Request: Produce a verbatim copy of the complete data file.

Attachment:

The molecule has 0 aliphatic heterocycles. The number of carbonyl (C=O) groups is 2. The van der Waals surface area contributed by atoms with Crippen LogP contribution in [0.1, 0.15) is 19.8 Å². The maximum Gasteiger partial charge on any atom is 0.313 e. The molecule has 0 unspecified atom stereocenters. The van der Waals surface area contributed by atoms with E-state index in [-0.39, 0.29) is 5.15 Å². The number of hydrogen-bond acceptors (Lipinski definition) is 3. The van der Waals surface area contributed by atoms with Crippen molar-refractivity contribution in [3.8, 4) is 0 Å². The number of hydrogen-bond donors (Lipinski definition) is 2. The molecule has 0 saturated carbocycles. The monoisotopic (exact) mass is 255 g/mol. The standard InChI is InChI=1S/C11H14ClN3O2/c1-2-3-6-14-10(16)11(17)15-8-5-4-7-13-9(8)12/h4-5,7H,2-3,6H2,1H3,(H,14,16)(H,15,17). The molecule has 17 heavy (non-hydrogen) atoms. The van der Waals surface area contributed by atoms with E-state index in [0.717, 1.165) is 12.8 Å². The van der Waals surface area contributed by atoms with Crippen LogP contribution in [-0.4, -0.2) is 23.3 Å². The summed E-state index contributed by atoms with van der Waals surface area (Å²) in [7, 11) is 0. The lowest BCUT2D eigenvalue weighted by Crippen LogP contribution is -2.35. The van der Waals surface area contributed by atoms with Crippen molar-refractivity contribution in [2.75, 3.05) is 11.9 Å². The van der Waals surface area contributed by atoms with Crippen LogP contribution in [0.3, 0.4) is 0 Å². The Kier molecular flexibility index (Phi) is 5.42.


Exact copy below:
The molecule has 0 aliphatic heterocycles. The number of carbonyl (C=O) groups is 2. The van der Waals surface area contributed by atoms with Crippen LogP contribution in [0.1, 0.15) is 19.8 Å². The maximum Gasteiger partial charge on any atom is 0.313 e. The molecule has 0 unspecified atom stereocenters. The van der Waals surface area contributed by atoms with E-state index in [-0.39, 0.29) is 5.15 Å². The number of hydrogen-bond acceptors (Lipinski definition) is 3. The van der Waals surface area contributed by atoms with Crippen molar-refractivity contribution in [3.8, 4) is 0 Å². The number of hydrogen-bond donors (Lipinski definition) is 2. The molecule has 0 saturated carbocycles. The monoisotopic (exact) mass is 255 g/mol. The standard InChI is InChI=1S/C11H14ClN3O2/c1-2-3-6-14-10(16)11(17)15-8-5-4-7-13-9(8)12/h4-5,7H,2-3,6H2,1H3,(H,14,16)(H,15,17). The molecule has 17 heavy (non-hydrogen) atoms. The van der Waals surface area contributed by atoms with E-state index in [0.717, 1.165) is 12.8 Å². The van der Waals surface area contributed by atoms with Crippen LogP contribution in [-0.4, -0.2) is 23.3 Å². The summed E-state index contributed by atoms with van der Waals surface area (Å²) in [7, 11) is 0. The lowest BCUT2D eigenvalue weighted by Crippen LogP contribution is -2.35. The van der Waals surface area contributed by atoms with Crippen molar-refractivity contribution in [2.75, 3.05) is 11.9 Å². The van der Waals surface area contributed by atoms with Crippen LogP contribution in [0.3, 0.4) is 0 Å². The Kier molecular flexibility index (Phi) is 5.42.